. far as to consider all that were without—the unbelievers as such, for lost, whatever their works and their character might be.

Other characteristics of the Christian in opposition to the world may be noticed in addition to this the first; e.g: participation in the holy rites of the Church. This would appeal especially to the Greeks, to whom the Christians were, above all else, the saints, i.e. the congregation participating in the true worship. The later ·Sacraments,' Baptism and the Lord's Supper, were in very early times valued by the Greeks as mysterious rites connected with the world beyond. In baptism, the new birth is symbolized by a dying and a rising again. An implanting in Christ takes place whilst the convert passes through

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the water. The baptized convert is now a citizen of the world that is above: he has a certain claim upon that which is to come. The Lord's Supper then leads him to an even closer and more intimate communion with Christ. But the Spirit of God descends even in the ordinary meetings for divine service, and testifies to His presence

, by mysterious and miraculous manifestations. St Paul never failed to subject these workings of the Spirit to ethical principles, but his Churches did not always follow his example. The Spirit and the miraculous continued to be interchangeable conceptions for them; only the theological mysteries were counted to be just as certain revelations of the Spirit as ecstasy. Thus the apostle's rich inheritance was at once considerably impoverished. Of all the manifold manifestations of the Spirit two only were in reality preserved, and those the most opposed to each other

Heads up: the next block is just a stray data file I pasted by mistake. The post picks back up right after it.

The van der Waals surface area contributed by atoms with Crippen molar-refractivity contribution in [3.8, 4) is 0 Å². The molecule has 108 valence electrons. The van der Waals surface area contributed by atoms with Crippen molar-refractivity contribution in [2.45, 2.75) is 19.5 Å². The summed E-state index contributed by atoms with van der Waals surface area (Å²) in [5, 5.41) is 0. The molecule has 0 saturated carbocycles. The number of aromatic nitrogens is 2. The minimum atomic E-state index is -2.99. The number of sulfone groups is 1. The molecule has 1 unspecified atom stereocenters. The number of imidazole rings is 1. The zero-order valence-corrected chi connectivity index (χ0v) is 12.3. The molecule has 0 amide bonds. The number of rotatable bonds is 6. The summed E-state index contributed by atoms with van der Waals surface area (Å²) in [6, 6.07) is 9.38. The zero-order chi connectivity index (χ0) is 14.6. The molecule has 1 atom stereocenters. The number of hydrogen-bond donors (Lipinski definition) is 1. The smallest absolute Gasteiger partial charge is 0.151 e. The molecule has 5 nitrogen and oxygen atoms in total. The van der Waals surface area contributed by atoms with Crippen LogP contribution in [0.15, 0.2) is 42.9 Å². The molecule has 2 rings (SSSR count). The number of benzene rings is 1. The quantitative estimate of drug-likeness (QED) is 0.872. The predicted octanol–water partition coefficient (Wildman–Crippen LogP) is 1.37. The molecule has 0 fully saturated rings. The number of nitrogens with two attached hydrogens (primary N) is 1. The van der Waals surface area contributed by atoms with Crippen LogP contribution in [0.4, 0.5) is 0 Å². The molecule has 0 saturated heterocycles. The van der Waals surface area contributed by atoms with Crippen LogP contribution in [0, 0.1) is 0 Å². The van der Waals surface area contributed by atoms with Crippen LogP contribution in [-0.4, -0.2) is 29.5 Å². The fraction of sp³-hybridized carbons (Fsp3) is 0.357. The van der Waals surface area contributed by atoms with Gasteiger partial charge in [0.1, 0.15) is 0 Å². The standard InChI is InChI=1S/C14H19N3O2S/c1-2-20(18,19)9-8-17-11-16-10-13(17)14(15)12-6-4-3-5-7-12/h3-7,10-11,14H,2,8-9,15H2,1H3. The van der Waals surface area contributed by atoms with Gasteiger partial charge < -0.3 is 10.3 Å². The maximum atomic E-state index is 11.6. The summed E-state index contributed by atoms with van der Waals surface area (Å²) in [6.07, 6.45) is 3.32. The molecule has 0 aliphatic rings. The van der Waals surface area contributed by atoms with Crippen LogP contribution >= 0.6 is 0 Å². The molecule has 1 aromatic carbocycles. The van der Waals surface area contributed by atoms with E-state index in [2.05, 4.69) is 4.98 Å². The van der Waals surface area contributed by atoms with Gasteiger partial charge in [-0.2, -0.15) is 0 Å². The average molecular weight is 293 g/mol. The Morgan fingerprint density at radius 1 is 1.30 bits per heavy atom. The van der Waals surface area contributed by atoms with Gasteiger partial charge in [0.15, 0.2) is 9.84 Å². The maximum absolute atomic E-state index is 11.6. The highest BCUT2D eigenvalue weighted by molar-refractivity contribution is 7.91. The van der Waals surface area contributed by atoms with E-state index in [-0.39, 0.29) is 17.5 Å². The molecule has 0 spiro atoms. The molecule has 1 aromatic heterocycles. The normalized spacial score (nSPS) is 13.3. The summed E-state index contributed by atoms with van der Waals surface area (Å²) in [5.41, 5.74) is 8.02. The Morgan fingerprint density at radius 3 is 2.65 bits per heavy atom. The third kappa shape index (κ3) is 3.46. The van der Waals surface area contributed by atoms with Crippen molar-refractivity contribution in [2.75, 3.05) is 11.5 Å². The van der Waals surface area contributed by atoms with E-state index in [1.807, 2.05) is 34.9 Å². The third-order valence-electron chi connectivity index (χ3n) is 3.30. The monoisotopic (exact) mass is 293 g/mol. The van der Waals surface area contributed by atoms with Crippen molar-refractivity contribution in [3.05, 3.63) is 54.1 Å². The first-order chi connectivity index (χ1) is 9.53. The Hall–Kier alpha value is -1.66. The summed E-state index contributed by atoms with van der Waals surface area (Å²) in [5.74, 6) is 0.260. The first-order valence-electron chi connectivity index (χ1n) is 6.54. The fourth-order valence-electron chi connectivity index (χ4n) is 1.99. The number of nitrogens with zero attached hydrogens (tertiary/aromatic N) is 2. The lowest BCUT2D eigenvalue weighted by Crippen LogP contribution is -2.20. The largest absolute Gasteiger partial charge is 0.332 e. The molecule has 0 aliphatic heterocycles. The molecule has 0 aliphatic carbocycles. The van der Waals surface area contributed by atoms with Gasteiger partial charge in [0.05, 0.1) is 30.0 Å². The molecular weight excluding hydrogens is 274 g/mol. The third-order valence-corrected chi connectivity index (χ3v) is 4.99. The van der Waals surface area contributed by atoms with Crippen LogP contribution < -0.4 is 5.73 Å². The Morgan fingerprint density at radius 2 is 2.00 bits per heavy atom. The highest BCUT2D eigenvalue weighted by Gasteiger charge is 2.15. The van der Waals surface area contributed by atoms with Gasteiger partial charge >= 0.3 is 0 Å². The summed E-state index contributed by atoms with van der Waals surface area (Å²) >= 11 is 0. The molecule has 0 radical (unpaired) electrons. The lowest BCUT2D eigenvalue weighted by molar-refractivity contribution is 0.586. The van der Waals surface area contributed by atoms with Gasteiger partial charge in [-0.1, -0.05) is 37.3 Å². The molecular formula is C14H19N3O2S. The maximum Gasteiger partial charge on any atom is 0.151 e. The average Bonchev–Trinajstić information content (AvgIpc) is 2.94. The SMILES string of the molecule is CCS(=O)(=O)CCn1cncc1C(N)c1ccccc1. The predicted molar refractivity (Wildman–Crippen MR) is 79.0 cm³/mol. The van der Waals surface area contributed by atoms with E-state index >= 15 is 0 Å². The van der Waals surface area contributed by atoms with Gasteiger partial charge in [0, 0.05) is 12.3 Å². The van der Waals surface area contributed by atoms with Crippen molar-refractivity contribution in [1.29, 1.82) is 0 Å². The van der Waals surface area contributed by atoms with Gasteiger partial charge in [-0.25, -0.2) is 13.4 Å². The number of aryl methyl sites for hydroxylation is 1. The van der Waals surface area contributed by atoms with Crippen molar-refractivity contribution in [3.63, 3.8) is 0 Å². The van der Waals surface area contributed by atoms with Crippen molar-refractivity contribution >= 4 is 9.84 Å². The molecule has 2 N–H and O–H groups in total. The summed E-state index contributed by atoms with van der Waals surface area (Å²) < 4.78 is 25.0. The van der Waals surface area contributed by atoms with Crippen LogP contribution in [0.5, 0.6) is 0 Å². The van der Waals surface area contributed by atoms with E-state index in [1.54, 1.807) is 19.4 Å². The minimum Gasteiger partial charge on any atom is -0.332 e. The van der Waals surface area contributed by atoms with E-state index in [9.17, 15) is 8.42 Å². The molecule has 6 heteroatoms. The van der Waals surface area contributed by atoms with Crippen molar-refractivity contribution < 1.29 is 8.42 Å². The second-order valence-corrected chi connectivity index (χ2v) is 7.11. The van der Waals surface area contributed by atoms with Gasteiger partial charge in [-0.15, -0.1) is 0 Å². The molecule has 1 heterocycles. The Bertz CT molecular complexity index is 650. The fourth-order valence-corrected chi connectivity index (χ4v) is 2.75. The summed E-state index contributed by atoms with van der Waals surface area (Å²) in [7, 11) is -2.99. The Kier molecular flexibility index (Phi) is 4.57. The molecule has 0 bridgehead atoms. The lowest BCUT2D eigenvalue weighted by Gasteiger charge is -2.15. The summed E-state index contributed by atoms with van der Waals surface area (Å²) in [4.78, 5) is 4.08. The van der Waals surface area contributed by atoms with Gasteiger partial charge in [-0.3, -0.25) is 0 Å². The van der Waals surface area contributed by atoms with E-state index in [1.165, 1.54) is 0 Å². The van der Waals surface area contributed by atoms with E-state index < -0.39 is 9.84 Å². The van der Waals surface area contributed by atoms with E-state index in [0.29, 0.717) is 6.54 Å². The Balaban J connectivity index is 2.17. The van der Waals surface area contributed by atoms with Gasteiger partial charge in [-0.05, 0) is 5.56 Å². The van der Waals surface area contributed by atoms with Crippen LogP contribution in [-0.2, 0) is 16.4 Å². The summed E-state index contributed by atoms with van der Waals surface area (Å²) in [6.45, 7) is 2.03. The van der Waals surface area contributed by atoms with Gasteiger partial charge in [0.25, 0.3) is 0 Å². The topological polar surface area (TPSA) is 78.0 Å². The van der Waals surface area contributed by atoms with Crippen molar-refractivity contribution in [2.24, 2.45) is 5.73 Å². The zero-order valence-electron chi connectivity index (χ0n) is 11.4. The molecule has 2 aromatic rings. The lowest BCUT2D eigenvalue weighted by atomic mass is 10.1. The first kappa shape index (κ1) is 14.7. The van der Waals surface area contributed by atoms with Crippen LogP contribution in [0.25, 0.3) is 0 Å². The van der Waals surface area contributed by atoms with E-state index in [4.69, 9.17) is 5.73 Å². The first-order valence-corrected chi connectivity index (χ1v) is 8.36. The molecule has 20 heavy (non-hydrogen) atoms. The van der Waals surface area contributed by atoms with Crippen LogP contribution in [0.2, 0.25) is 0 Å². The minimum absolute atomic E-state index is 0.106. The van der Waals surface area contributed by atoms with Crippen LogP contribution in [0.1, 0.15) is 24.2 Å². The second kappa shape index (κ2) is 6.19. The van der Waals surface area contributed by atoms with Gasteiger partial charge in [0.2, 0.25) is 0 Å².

ecstasy and theology—both unpractical and morally indifferent.

The way is paved for a radical transformation from this point onwards. The greatness of the earliest form of Christianity was essentially constituted by two historical realities—Jesus and the community which attached itself to Him. All that deserves the name of salvation is the effect of these two realities. They were also the two main factors in St Paul's missionary work—the incarnation of the grace of God. But in the Pauline Churches the place of the person of Jesus is occupied by statements concerning the Son of God, the Cross and the Resurrection, which are accepted in faith. Where Jesus stood before, there now stands the dogma of Christ. The social